Taking Lessons from the World’s Best — Must-click women’s tennis links
The IX: Tennis Tuesday with Joey Dillon, July 19, 2022
Happy Tennis Tuesday, y’all! It’s no secret that there’s a lull in the tennis world following Wimbledon and before the North American hardcourt season begins. Yes, there are some European clay court tournaments which I’ll recap in the links section, but there isn’t much going on — if I’m being frank. In the past, I’ve discussed me venturing out of my comfort zone and playing in an ITF World Tour event — a $25,000 tournament held where I live in Columbus, Ohio. Since then, I’ve played in another three, including yesterday in Champaign, Illinois.
Lets be crystal clear — I am nowhere near the level of these players. I’m a 3.5 NTRP player with many glimpses but no consistency of a 4.0 level. On the UTR scale, I’m a 4.06, while the “easiest” opponent I’ve faced is an 11.22. However, having an ITF profile and saying I’ve competed in actual professional tournaments was something I’ve dreamed of for 20 years.
Now, how can your Average Joe face off against players with Grand Slam glory? Technically, anyone can. You sign up and pay for an IPIN account, which is ITF’s entry system portal. You then obviously enter the tournaments you hope to play, up to 6 per week. Then, you ultimately wait and see if you get into a tournament after withdrawals. I’ve never gotten into one directly and only have as an alternate. Before COVID, you had to go on-site and sign in to be an alternate, but since, you call in remotely. For me, this was a game-changer since if I don’t get in, I technically didn’t spend any travel and if I do, great!
I called and signed in and the USTA Supervisor let me know that if I were to get in, I would need to pay my $40 entry fee in order to play. Yes — at this level, I’m paying to lose. If I were to make the final round of qualifying, then I believe I would earn some money, but depending on the level, only those in the main draw receive pennies.
After refreshing for what seemed like hours, the draw was up and I have a system: I first look at the alternate list, then the draw for last accepted and go from there. This time, I was a bit confident since I was only 22 out and I’ve gotten in when being between 35-67 before. I opened the draw and saw “BYE” as last accepted, so I knew I was in. Then, I started from the bottom and scrolled up.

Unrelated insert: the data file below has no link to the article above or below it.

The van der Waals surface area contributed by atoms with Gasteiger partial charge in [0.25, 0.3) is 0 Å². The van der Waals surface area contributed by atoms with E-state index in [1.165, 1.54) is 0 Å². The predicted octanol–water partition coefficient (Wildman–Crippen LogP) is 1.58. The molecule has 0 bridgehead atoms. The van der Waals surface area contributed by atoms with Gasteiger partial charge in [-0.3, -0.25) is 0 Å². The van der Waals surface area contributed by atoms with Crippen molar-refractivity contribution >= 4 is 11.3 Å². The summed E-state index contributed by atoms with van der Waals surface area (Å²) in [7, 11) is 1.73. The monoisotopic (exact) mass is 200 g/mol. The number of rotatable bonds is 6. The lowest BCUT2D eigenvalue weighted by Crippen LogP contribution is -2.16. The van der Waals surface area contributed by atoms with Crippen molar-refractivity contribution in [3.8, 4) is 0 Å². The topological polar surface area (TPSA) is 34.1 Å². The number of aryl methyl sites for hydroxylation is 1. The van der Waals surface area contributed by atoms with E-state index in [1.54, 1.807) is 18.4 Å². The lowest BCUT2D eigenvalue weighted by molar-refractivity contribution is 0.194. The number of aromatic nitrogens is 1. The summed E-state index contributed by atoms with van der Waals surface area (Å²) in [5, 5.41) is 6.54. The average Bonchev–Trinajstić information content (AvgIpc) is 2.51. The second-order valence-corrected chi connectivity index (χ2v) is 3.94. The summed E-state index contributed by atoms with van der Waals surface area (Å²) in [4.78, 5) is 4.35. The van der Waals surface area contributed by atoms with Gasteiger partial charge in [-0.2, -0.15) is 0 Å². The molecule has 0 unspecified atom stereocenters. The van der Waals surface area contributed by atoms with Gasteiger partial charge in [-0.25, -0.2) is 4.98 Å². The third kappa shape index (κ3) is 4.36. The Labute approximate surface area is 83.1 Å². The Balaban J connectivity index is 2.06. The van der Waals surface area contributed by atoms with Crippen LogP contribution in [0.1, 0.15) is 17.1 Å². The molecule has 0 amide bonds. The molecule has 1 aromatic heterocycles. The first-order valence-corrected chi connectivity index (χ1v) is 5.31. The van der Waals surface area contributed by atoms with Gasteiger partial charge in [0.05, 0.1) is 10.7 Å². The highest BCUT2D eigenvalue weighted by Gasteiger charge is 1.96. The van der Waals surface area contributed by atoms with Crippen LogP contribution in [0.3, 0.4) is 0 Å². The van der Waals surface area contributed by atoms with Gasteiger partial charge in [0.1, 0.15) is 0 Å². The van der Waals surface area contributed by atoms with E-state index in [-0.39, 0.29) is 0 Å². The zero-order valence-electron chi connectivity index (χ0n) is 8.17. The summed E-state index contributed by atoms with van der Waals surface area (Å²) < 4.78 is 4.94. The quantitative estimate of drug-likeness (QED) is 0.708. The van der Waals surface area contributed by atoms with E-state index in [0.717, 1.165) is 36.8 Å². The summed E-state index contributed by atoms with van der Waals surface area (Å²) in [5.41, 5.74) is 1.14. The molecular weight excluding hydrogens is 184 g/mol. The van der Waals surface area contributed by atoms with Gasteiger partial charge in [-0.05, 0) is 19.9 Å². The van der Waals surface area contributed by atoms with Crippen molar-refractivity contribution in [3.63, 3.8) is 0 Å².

Then scrolled up some more.
Then scrolled up some more.
Then scrolled up some more before seeing that there was only one bye for the top seed and there was my name — set to play the No. 2 seed, ATP No. 827 Stefan Dostanic. Stefan, a 14.00 UTR, is currently a member of the USTA Collegiate Summer Team after an All-American season at the University of Southern California that saw him finish in the ITA’s Top 10. He also made a $25,000 final last month, so my dreams of getting a game point in a pro match were going to be tough.
I went to bed early — for me, at least — and was up around 4am to make the 4 hour trek to Champaign. I wanted to get there a little bit before my match so I wouldn’t feel rushed. Well, my Waze starts off the ETA in your local time zone, so I technically got there an hour earlier than intended. Of course, I realized this as I was entering Indiana because #EasternTimeZoneLife. I get to Champaign pretty early, so I decide to go to Chick-Fil-A since I won a gift card at a charity tennis event over the weekend and do some work since I only put in a half-day. Then, it was time to go to the Adkins Tennis Center, which was recently home of the 2022 NCAA Division I Tennis Championships.
I had been there once, in 2013, to watch a friend play, but it was exciting to pull up and be a player. I walked into the facility and the first court to my right had my name on the scoreboard — a first, for me. I knew it was going to be a quick match, but still to feel a little bit like an actual player was so exciting. The other tournaments I’d played — two $25,000 and a $15,000 — had roving umpires and beginning to set up for main draw play, but this was a different level for me. I also was given a “credential” with my name on it when I checked in and paid — another first.